Bees and Computers

Bees and Computers

In 2007 a computer ‘solved’ checkers by going through every possible move to determine the optimal game.  By comparison, the number of possible moves in a chess game is staggering, more than the number of atoms in the universe, according to D.T. Max writing in the March 21, 2011, edition of The New Yorker.  And the number of atoms in the universe?  1080


Or consider that in a game of Texas hold’em with nine players, there are more than 600 quintillion possible combinations of the 52 cards. A quintillion? 1018


Wow.  Consider then a bee hive.  There are approximately 70 000 cells in a fully drawn out, ten frame deep, with 60 000 bees together with  different varieties of pollen and nectar in different stages of dehydration.  And a queen who, if mated, may have in excess of 10 million sperm from as many as 20 drones, each of whom adds specific genetic attributes to the semen stored in the spermatheca.


Just as pieces on a chess board have their designated moves, so of course worker bees have their designated roles as they go through their six weeks of life in the summer. 


Add to this the fact that on September 15, 2009, the 50 millionth chemical was formally registered with whomever registers such things, and that a study by Maryann Frazier’s team at Penn State last year discovered in excess of 70 different chemicals in bee hives of which 46 were pesticides, including DDT!


These compounds come from sources such as industrial pollution, consumer goods like automobiles, agricultural chemicals, genetically engineered organisms and even chemicals that some beekeepers use to control mites.


When chemicals are evaluated for toxicity they are studied in isolation. When the breakdown products of chemicals interact they can synergize and become more toxic and more long lasting than the original chemical itself – sometimes  a thousand times more so, and that is no exaggeration. Thus a cocktail of small doses of several chemicals, each acting on its own, can combine to have significant biological effects that none of the chemicals would have on its own.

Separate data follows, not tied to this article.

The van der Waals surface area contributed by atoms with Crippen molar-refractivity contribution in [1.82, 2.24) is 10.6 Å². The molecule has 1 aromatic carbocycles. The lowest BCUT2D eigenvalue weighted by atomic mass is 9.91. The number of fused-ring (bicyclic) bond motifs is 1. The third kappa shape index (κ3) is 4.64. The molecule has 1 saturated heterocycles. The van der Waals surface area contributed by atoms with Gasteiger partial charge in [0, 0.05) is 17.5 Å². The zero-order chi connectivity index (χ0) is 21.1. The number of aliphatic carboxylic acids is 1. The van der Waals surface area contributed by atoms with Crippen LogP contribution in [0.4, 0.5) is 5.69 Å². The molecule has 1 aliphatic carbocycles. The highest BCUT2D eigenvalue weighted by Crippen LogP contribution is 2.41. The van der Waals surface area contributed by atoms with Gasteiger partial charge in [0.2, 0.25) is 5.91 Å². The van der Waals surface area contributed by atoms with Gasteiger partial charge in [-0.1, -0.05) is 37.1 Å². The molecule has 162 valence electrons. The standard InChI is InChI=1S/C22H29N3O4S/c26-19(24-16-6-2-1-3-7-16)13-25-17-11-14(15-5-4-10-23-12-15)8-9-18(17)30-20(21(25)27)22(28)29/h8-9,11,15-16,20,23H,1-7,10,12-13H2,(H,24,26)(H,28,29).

Equally, in some instances, the products of one chemical can neutralize those of another, reducing toxicity.


Realistically, as Ross Conrad has made clear,  no chemical is going to be thoroughly tested for safety either to humans or insects before being marketed.  Consider that to test the synergistic actions of just 1 000 toxic chemicals in combinations of five chemicals each would involve testing over eight trillion chemicals.  At one million per year it would take 8 000 years to complete such a study. 


Yet we market hundreds of new chemicals every year and honey bees have the potential to come into contact with thousands of man-made chemicals every day.   How on earth did this happen?  How did we create a world so toxic that it’s natural capacity for self-renewal has been threatened?


Cells, workers, drones, queens, sperm, pollen., nectar, chemicals … no wonder that two colonies are never the same.


In the same New Yorker article, Max writes that “A computer never makes a mistake in a chess game with six or fewer pieces on the board.”  If a colony could exist with only six bees it might be more predictable. 




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Latest comments

27.11 | 16:01

Moustache, wax? Of course. Now if all of the drones had mustaches ...

27.11 | 12:43

One of our club members says he got into beekeeping in order to make his own mustache wax. There's the explanation for the bearded/mustached ABF attendees!

13.08 | 05:43

Good morning Mr. Barnes, I'm so pleased to see the best of history teachers is still going strong! Looking at your website brings back some great memories

21.05 | 07:18

Its pleasure to read about Boy Scout here. He plays vital role to serve humanity. I will share after my